“…I would lik…


“…I would like to beg you dear Sir, as well as I can, to have patience with everything unresolved in your heart and try to love the questions themselves as if they were locked rooms or books written in a very foreign language. Don’t search for the answers, which could not be given to you now, because you would not be able to live them. And the point is to live everything. Live the questions now. Perhaps then, someday far in the future, you will gradually, without even noticing it, live your way into the answer.” -Rainer Maria Rilke, 1903 in Letters to a Young Poet.

Man, I wish I had run across this quote last year.  I think much suffering, anxiety, and confusion would have been spared in 2012. When I focused on the past and all that had been built, all that could be lost, I grasped and held on tightly out of fear. When I focused on the future on all the possibilities that could be, I stood frozen in anxiety.

Practicing yoga has helped me shift gears. Yoga has been helping me build courage and confidence and focus on the here and now- on the present. When I catch myself reminiscing in the past or anxiously anticipating the future, I reel myself in by bringing attention back to my breath, connecting to the area right below my heart above my upper belly. Where do I recognize Love in this scenario? Can I drink in this very moment just as it is without fear or judgement?

Sometimes when I encounter discomfort and major change, I catch myself running back to comfort and security or seeking an outlet where I can detach and numb myself. What do I fear the most? Why do I feel that way? Where do I feel tightness in my body? If I direct slow deep breaths in that area, how does that help?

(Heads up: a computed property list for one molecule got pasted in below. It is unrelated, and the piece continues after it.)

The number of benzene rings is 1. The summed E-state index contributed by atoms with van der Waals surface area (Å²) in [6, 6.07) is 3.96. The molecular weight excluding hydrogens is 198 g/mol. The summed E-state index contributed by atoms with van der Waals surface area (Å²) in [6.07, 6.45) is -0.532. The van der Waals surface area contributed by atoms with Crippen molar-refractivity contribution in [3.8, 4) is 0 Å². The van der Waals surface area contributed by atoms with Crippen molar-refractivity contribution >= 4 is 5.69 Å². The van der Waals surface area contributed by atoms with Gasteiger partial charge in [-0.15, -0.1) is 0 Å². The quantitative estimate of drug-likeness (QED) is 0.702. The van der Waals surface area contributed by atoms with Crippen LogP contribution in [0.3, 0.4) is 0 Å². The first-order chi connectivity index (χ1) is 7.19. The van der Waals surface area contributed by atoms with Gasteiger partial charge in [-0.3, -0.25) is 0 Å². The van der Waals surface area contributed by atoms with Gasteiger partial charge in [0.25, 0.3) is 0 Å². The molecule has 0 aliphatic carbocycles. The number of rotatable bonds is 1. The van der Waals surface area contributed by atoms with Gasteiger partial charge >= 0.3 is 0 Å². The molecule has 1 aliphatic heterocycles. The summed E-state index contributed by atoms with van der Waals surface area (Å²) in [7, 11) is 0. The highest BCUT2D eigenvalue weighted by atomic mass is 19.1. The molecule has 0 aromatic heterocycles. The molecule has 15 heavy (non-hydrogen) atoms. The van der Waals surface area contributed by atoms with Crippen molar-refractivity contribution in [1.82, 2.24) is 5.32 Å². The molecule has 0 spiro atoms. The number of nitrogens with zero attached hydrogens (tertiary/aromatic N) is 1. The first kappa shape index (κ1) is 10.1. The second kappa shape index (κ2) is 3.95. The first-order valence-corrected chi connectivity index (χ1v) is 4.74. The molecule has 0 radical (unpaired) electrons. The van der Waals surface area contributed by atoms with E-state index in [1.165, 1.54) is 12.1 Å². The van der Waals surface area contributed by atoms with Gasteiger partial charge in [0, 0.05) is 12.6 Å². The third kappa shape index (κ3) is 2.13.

Life has been unfolding answers as I remain open with curiosity and courage. The answers and signs seem to appear and re-appear until I am ready to open my eyes, digest lessons and embrace the experiences.



“You can change…


“You can change your shoes, but the difference happens when you change your path.”

I’ve been contemplating this statement on and off for the past couple months.  What does this mean to me?

This statement interests me, because I tend to have wanderlust and because I desire to inspire others to open their hearts and perspective. I’ve lost sight of the concept that I can most affectively do so by working on myself and changing my perceptions and behaviors. My choices on the way I live my life are a much stronger influence than any workshop or class I lead. Shifting perspective and changing behavior are so much easier said than done…

I can change relationships. I can change jobs within the same industry.  The thing is, unless I work on the root of some of my issues, I will continue to run into the same challenges in different forms. And when I can no longer deal with these challenges, I will make more changes and run into the same hurdles yet again in different forms—lack of trust, fear, insecurity, unworthiness, confusion.

The difference happens when I explore some of my core programming and limited beliefs and start asking myself “Why is that?” and “Is that true?” Perhaps through patience, persistence, honesty, and an open mind, I can take baby steps towards shifting my perspective and altering my thoughts, words and actions.  Perhaps through each word, thought, action/non action, I can eventually learn how to completely love and accept myself as I am, right here and right now.

What’s your bliss word?

I went to a chanting workshop a couple Fridays ago with Lani Granum at Moksha Yoga Center. I went in with curiosity. I had taken a couple of her classes years ago and enjoyed her vibrant spunky personality, creative sequences and chanting. I also had an intention to perhaps add some tools to my belt that can help me articulate my pronunciation more clearly and confidently.